Michelle Obama: What a doll!

Will the first lady's own action figure bug her as much as Sasha's and Malia's did?


Judy Berman
October 13, 2009 5:14PM (UTC)

Early this year, right around inauguration time, Ty Inc. (yes, the Beanie Babies brand) decided to capitalize on the popularity of our new first family by naming two of its dolls "Sweet Sasha" and "Marvelous Malia." Although the girls were only 7 and 10 years old when their Ty Girlz counterparts went on sale, Packaging Girlhood noticed that the dolls had breasts -- just like the "Britney" and "Lindsay" figures that were also part of the brand's teen line. And guess what? Mama Michelle was not happy to see her daughters' names on a pair of Bratz clones. "We feel it is inappropriate to use young, private citizens for marketing purposes," said her press secretary, in a statement.

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After that backlash, it takes some chutzpah to sell a doll not only named after, but intended to represent, the first lady herself. But that's exactly what Jailbreak Toys -- a company that already sells a Barack Obama action figure -- plans to do. As the New York Times reports, the 6-inch plastic Michelle goes on sale Nov. 20 and comes in three versions, each with a different outfit: "a purple V-neck sheath from the famous fist bump, a black-and-white floral from her appearance on 'The View,' and a red-and-black frock she wore on election night." In an interview with the Times, the toy's designer, Jason Feinberg, said of Michelle, "She’s got a totally different sense of style than we’ve ever seen from a first lady." And the company deliberately chose three sleeveless dresses to highlight her much-debated "right to bare arms." (Honestly, I'm kind of encouraged that Jailbreak didn't feel the decision would be controversial enough to stop people from buying the dolls.)

Perhaps out of fear of a negative reaction, the company has filled its Michelle marketing copy with over-the-top praise: "If there’s one person in America who has captured the public's imagination even more than Barack Obama, it’s his wife Michelle." Huh. I mean, I love Michelle and all ... but isn't selling her as even more fascinating than the leader of the free world a bit much? There's even some breezy, feel-good feminism in the mix. "Just like in real life, the Michelle Obama Action Figure isn't simply [sic] be a female counterpart to Barack," says Jailbreak. "She’s her own lady with her own style and energy and, of course, her own fashion sense." (Hey, aren't "style" and "fashion sense" a bit similar? Isn't there anything else worth celebrating about Michelle?) The product's disclaimer is straight out of Brownnosing 101: "This product is not formally endorsed by or affiliated with Michelle Obama. (But we really hope she likes it.)"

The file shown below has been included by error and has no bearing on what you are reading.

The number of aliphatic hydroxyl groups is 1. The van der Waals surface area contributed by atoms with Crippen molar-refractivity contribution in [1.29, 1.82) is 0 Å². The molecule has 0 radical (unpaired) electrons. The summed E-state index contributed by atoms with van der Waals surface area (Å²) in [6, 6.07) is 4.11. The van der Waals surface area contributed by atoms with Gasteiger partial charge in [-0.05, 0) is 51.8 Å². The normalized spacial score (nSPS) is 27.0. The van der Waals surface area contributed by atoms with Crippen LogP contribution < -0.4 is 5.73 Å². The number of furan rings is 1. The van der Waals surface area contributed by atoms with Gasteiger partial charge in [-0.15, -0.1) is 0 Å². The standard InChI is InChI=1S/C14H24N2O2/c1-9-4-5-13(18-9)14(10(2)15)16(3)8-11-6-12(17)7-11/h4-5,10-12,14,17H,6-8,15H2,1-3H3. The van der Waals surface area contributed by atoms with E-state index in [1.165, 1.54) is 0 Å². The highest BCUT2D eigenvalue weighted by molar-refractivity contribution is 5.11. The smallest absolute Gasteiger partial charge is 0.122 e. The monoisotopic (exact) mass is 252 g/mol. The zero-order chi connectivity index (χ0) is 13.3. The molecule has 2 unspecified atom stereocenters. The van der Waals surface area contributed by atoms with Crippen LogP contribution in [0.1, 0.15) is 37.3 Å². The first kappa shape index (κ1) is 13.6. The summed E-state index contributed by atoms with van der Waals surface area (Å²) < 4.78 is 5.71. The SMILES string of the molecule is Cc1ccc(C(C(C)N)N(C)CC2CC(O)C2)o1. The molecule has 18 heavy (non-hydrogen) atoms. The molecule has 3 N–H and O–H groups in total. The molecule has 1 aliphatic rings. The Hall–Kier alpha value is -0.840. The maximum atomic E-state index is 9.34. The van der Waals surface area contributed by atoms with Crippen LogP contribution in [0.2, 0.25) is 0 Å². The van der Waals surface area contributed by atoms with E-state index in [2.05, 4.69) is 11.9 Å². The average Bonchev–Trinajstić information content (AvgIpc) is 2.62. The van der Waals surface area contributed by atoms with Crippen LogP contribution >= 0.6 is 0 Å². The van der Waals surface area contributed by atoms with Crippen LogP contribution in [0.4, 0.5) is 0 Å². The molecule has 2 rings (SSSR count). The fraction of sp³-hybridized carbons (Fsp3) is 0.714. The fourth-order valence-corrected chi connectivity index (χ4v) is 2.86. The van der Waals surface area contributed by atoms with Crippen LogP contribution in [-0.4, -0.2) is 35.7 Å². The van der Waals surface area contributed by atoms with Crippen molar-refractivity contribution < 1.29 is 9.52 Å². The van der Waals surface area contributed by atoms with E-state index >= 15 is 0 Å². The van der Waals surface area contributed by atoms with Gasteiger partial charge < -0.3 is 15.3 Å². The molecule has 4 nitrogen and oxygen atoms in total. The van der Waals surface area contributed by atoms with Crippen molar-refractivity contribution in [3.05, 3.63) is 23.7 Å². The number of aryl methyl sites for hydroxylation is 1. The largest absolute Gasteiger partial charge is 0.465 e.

And it's possible Jailbreak's fawning is working. "The White House said it had no comment Monday in response to the upcoming release of a new Michelle Obama action-figure doll," CNN reports. So, assuming it wasn't her packed schedule of actually important obligations that stopped Mrs. O from speaking out, why should her own action figure bug her any less than her daughters' dolls? Well, for one thing, her doll is a more straightforward tribute; Ty was significantly less above-board about the intentions behind its design and marketing of Sweet Sasha and Marvelous Malia. Back in January, the Washington Post noted, "The company, which is based in Oak Brook, Ill., has said the dolls are not made to be exact replicas of the first couple's daughters and are not based on the Obama girls." But perhaps the most important difference to remember here is that Michelle is an adult who has chosen to remain in the public eye in support of her husband's presidency. And that makes her -- unlike her minor daughters -- fair game.


Judy Berman

Judy Berman is a writer and editor in Brooklyn. She is a regular contributor to Salon's Broadsheet.

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